Architect and interior designer Ernesto Bedmar has worked with Goodwood Park Hotel to design the fourth Min Jiang outlet. Located in Dempsey Hill, this award-winning Chinese restaurant shifted over from its previous location in Rochester Park and now occupies a bigger premises.
It adopts a contemporary chinoiserie aesthetic throughout the two buildings it occupies, that date back to British-era architecture. One is a traditional long warehouse space; the other, a large, square footprint with high ceilings. “The best word to describe the concept is a conservatory for food,” says Bedmar.
The restaurant is laid out so that it flows from the entrance, to an eight-seat bar and into the main dining room. There are three pillar-less private rooms that can accommodate up to 30 guests. On the side is a veranda that has an al fresco dining area decked with wood.
Inspired by the unique environment at Dempsey Hill with its lush greenery, the restaurant’s design encompasses many highlights. At the main entrance is found a silhouette of an outspread tree applied onto a timbre trellis, forming an immediate connection to the landscape.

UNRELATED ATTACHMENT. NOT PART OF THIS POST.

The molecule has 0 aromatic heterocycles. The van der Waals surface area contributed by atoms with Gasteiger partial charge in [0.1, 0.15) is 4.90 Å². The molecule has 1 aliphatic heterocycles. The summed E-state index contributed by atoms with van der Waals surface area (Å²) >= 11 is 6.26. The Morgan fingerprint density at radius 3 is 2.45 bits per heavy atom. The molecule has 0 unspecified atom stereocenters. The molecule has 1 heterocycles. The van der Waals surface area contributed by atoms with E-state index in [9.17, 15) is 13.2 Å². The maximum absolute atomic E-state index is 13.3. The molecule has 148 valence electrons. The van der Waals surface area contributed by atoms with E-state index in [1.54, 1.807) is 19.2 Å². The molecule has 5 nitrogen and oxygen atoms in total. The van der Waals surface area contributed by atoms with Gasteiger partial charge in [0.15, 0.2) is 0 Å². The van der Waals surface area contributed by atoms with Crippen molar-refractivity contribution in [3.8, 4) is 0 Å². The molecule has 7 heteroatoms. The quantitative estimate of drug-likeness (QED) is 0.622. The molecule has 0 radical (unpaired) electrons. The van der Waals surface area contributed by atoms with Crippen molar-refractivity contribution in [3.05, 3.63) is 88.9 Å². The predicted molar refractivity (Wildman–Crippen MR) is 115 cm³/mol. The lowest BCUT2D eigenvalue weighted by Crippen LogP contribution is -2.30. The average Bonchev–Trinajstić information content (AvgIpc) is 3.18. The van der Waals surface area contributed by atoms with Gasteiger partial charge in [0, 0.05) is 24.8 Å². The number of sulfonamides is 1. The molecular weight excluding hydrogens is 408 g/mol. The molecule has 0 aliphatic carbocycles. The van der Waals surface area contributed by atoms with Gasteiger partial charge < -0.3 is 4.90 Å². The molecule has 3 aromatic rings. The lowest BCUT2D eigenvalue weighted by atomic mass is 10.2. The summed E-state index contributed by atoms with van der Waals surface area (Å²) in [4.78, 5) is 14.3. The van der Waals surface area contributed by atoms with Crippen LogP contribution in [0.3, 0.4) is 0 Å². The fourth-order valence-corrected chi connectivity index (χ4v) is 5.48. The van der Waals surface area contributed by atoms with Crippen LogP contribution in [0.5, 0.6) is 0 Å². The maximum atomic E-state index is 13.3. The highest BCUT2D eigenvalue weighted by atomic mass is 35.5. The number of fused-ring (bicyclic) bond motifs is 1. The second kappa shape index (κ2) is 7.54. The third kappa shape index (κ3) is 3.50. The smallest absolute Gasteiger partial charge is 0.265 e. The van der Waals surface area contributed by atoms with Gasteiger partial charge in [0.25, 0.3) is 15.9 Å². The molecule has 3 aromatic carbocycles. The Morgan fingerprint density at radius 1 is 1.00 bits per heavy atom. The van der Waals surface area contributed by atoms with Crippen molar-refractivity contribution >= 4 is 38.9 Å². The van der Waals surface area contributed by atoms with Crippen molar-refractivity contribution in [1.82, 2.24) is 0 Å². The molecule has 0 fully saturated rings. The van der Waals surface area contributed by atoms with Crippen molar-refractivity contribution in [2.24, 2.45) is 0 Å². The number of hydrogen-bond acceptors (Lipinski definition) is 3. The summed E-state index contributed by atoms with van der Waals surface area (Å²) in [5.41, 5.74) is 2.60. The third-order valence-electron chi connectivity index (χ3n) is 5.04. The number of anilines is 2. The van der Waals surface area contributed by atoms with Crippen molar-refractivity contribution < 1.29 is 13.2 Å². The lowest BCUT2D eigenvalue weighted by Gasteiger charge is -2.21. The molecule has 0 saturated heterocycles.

Enter the main dining room and large windows let in natural light, offering a view to the surrounding greenery. Wood and rattan dominate in the furniture, ceiling and wall panels. Underfoot, mosaic line the floor in shades of yellow, grey, green and white, continuing the nature theme.
Bedmar points to the generous use of rattan in the chairs and wall panels as another design highlight, “We were very much inclined to use a material which represents Asia very well, and use a trade (which is disappearing) to achieve the design that we see at present. It was exciting to work with craftsmen from Indonesia to execute this.”
Dangling down from the ceiling are what on first glance appear to be Chinese-style lanterns. These hexagonal pendant lamps are inspired by Asian fishing baskets and were made by craftsmen from China. The dining tables with their tops of burnished brass and bevelled edges are from Taiwan. Original structures such as the building’s square columns and a pitched roof with dark wood rafters have been retained.
If you are wondering if there are hints from Min Jiang’s previous incarnate at Rochester Park, don’t. Bedmar says the intention was never there to being with, “We wanted something completely different, lighter and in general more Asian but less Chinese.”